Certainly, these rapid deployment technologies have proved a tremendous benefit to our customers, but they’ve also paved theway for the next wave of new technologies. These will play an undeniable role in improving bridge inspection and with the current state of our highway systems, the inspector plays an absolutely critical role.
Sherwin-Williams offers high-performance, long-lasting coatings that will play a key role not only in preserving and protecting the bridge, but also in future inspection procedures that could reveal fractures and cracks well before they become a problem. For example, Sherwin-Williams offers UV fluorescent pigmentation (OAP) in its bridge coating products that will aid inspection of confined spaces. The OAP technology identifies coatings application deficiencies in real time. Contractors will be able to see voids, pin-holes and other abnormalities while the coating is still wet.The result is a simplified repair process, saving time and money while greatly improving coating longevity.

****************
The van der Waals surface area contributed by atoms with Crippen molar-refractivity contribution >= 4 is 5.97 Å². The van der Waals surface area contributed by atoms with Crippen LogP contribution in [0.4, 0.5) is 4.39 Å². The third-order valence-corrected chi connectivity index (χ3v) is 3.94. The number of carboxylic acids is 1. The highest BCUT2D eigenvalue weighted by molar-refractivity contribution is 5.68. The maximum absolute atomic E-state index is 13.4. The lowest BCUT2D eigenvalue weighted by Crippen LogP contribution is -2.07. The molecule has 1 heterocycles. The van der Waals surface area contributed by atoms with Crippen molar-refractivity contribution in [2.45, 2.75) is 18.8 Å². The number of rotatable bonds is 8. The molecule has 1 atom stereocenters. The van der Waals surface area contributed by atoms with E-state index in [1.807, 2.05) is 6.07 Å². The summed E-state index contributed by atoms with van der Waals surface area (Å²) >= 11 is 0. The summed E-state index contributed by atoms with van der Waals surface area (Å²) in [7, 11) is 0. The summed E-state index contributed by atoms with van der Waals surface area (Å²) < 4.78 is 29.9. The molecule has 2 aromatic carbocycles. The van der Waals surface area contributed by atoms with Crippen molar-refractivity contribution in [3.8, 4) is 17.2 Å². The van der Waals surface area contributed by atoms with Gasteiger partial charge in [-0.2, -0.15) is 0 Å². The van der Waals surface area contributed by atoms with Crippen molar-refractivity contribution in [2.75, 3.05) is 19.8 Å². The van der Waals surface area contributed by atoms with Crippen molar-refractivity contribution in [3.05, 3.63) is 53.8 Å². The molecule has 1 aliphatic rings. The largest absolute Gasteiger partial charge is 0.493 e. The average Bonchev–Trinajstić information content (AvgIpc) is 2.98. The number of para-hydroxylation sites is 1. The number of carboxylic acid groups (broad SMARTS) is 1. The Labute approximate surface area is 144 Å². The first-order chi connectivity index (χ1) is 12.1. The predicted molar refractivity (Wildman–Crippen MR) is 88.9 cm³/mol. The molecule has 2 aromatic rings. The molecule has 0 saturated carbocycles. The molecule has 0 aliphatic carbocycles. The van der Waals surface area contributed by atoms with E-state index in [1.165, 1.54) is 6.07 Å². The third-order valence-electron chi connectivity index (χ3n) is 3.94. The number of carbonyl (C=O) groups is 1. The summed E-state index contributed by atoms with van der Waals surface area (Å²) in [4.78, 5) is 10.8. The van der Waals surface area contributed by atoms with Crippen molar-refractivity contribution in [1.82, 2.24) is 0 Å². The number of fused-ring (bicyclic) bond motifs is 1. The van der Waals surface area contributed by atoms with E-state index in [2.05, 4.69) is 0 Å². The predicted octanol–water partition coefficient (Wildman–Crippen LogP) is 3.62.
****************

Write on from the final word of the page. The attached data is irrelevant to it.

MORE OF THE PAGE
CS:What’s ahead for this market?
McNeill You’ll find the volume turned up on infrastructure maintenance issues in the years ahead. At present, the industry buzz is about crack detection coating technology to indicate steel fatigue and failure, and overcoming the problems posed by deteriorated coatings: it is more difficult to find a small, isolated structural defect on a bridge with corrosion and peeling paint. Our lab personnel are making significant advances in this area, and I feel it will be a valuable tool in extending the longevity and durability of the infrastructure. I know that at The Sherwin-Williams Company, it will be a primary focus.